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22nd November 2022 Latest News Palliative Care

My blessed life

Jane Mumford daughter Georgie and son Jordan

For the past four years, 56-year-old Jane Mumford has been battling Multiple System Atrophy Cerebellar type (MSA/C). This is a rare degenerative neurological disorder which affects the body’s automatic functions. There is currently no cure for MSA and no way of slowing down the progression.

Jane hopes her experience with palliative care at the Central Adelaide Palliative Care Service (CAPCS) at The Queen Elizabeth Hospital (QEH) will raise public awareness of how palliative care can help people in need.

“As a youngster growing up in a National Children’s Home in England, I was at my happiest being active. I loved playing outside in the garden or on a swing set, attending Girl Guides or going to church.

At the age of 18 I joined the British army and later became a Sergeant. During deployments I was in many different countries where I witnessed many moments – some good, some bad and some historical. I stood at Checkpoint Charlie as the Berlin Wall was taken down, served in the Falklands after the war, ran half-marathons and climbed mountains.

But the biggest mountain to climb that would test my strength, my humour, my endurance and my positive attitude to life, was yet to come.

Jane and daughter Louise

In 2007 at the age of 47 I migrated to Australia with my two youngest children, Jordan and Georgie, while my eldest daughter Louise stayed behind.

I had a job I loved – as a national logistic manager for One Steel. However, my resilience started to be tested when I began to experience unusual sensations travelling down my left leg while running or gym training.

For the next six years from the age of 47 to 53, there were many tests and scans. Eventually in 2018, I was diagnosed with Multiple System Atrophy Cerebellar – a very rare neurological disease.

Generally, after a diagnosis like this, people think “Why me?” But, not me. I thought “Why not me?”. I’d sooner have it than anyone else.

I have a lot of faith in God.  There’s a reason for everything and God gives you what you can carry.

But I have still questioned God because you don’t ever get respite… ever.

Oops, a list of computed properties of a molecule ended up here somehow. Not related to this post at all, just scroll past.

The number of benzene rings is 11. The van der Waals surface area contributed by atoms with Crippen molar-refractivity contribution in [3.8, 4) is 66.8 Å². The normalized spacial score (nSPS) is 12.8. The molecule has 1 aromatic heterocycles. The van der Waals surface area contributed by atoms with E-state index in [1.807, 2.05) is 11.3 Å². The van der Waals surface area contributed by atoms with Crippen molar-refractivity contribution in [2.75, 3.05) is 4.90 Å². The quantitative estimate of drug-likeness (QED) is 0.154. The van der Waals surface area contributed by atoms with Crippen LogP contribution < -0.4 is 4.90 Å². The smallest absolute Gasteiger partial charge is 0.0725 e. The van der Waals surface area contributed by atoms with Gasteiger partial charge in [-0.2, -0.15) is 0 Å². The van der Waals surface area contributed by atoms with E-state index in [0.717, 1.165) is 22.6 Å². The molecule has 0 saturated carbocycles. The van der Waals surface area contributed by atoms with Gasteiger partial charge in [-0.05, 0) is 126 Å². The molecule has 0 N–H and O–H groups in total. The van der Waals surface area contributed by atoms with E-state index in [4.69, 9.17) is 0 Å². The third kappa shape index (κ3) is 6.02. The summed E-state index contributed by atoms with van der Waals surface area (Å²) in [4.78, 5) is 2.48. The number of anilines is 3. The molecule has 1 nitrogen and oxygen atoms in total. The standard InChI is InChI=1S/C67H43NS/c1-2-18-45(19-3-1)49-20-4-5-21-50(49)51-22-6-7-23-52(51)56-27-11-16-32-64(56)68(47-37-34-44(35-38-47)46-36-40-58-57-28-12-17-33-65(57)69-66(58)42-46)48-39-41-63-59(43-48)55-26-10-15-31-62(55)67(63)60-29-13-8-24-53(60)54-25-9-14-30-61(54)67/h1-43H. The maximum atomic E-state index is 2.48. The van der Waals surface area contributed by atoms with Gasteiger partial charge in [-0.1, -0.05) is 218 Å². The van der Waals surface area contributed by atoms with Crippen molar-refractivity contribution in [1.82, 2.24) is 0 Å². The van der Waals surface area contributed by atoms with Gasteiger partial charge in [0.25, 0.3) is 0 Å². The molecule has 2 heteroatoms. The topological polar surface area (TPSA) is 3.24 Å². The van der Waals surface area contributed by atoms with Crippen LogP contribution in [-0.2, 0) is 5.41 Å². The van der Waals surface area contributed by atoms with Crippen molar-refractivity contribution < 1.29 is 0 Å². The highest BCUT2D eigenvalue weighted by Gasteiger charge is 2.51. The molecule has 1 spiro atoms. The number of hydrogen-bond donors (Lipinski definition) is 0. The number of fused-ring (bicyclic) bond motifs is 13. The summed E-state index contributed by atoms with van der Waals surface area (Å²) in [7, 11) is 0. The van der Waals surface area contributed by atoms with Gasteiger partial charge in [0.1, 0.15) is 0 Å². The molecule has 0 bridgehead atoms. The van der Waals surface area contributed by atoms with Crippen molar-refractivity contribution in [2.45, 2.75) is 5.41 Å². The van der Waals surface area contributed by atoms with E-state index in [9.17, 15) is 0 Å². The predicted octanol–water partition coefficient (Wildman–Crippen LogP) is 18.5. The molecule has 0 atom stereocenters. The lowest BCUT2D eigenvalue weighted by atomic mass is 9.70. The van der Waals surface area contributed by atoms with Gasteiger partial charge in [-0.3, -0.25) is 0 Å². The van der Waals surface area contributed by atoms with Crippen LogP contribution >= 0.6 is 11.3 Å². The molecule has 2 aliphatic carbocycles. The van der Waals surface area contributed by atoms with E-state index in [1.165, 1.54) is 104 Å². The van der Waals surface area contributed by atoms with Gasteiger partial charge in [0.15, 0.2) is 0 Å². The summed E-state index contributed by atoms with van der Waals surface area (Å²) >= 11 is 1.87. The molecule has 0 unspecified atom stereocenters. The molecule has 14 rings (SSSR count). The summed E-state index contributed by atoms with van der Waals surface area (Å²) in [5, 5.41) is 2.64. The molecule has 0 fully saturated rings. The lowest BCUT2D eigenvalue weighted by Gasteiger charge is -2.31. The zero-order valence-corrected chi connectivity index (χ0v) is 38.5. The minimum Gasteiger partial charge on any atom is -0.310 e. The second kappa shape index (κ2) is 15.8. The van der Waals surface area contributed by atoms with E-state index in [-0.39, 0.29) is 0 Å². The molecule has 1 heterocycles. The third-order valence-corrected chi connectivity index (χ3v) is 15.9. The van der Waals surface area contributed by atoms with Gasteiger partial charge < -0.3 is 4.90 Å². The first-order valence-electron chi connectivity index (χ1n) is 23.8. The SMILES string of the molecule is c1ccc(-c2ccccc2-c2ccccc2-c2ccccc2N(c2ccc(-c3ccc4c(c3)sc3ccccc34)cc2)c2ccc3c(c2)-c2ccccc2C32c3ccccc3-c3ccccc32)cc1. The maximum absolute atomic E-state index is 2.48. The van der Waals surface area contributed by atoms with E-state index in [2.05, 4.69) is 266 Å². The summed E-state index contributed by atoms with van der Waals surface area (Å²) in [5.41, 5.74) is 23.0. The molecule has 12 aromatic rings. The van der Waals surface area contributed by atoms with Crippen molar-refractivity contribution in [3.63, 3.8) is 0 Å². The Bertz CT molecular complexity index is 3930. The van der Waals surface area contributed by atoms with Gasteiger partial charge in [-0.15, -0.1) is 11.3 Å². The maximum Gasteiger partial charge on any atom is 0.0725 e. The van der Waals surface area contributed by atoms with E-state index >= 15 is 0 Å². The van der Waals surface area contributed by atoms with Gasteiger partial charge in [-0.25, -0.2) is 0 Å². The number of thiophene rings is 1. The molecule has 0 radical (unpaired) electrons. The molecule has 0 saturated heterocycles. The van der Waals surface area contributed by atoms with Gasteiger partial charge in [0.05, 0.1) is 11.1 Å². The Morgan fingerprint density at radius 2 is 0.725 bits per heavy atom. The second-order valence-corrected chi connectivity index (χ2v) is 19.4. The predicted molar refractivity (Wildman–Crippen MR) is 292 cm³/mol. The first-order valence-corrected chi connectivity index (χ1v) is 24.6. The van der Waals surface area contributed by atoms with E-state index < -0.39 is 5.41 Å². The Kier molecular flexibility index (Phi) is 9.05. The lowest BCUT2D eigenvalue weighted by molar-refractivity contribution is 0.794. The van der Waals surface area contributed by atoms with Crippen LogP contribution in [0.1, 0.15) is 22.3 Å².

Living with constant pain and broken sleep is hard. When the pain strikes in the morning, it goes bang, just like a tsunami.

In the last 18 months I have had three stays of up to three weeks each in the Central Adelaide Palliative Care Service (CAPCS) which operates from The Queen Elizabeth Hospital.

My case is so rare that it is relatively unknown but Emma, my consultant and my first angel in palliative care, went above and beyond to find out more about my condition from my neurologist Professor Wilcox.

Jane with QEH art therapist Gabby

I’m also grateful for the teamwork and care of my two consultants – Dr Penny Stewart and Dr Ben Kennedy, who are new to palliative care. Thanks to them I can now take painkillers in the comfort of my home, with visits from the nurse.

Being prescribed anaesthetic medication – Dexmedetomidine and Ketamine means I now have pain relief down the left side of my body. And although I will never regain the use of my left arm, the level of pain has dropped to a 4 out of 10 instead of being off the chart.

Until recently I was taking 52 tablets a day, to take the edge off the pain, but now it’s around 20 tablets.

I try and take one day at a time. Christmas will be special as I will spend it with all my family – my one-year-old grandson Jacob who is arriving from England soon with my eldest daughter Louise, my son Jordan and daughter Georgie.

All the staff in the Palliative Care Unit are my angels. I felt their warmth, their love and their ability to understand without me even saying anything.

The whole team are my everything.  They help me feel safe. I’ve never experienced anything like it. I feel protected and cared for.

Palliative care has been my safety net. They arrived in my life at the right time. Palliative care – they are my heroes. They are my angels.”

Palliative care helps people live their life as fully and as comfortable as possible when living with a life-limiting or terminal illness. The primary goal is to optimise the quality of life.

THRF Group – Palliative Care receives no government funding and relies on the generosity and support from the community.  To support the continuation of essential palliative care services, education and research, we rely heavily on fundraising. All services, programs and research initiatives are funded through our philanthropic contributions and community support. 

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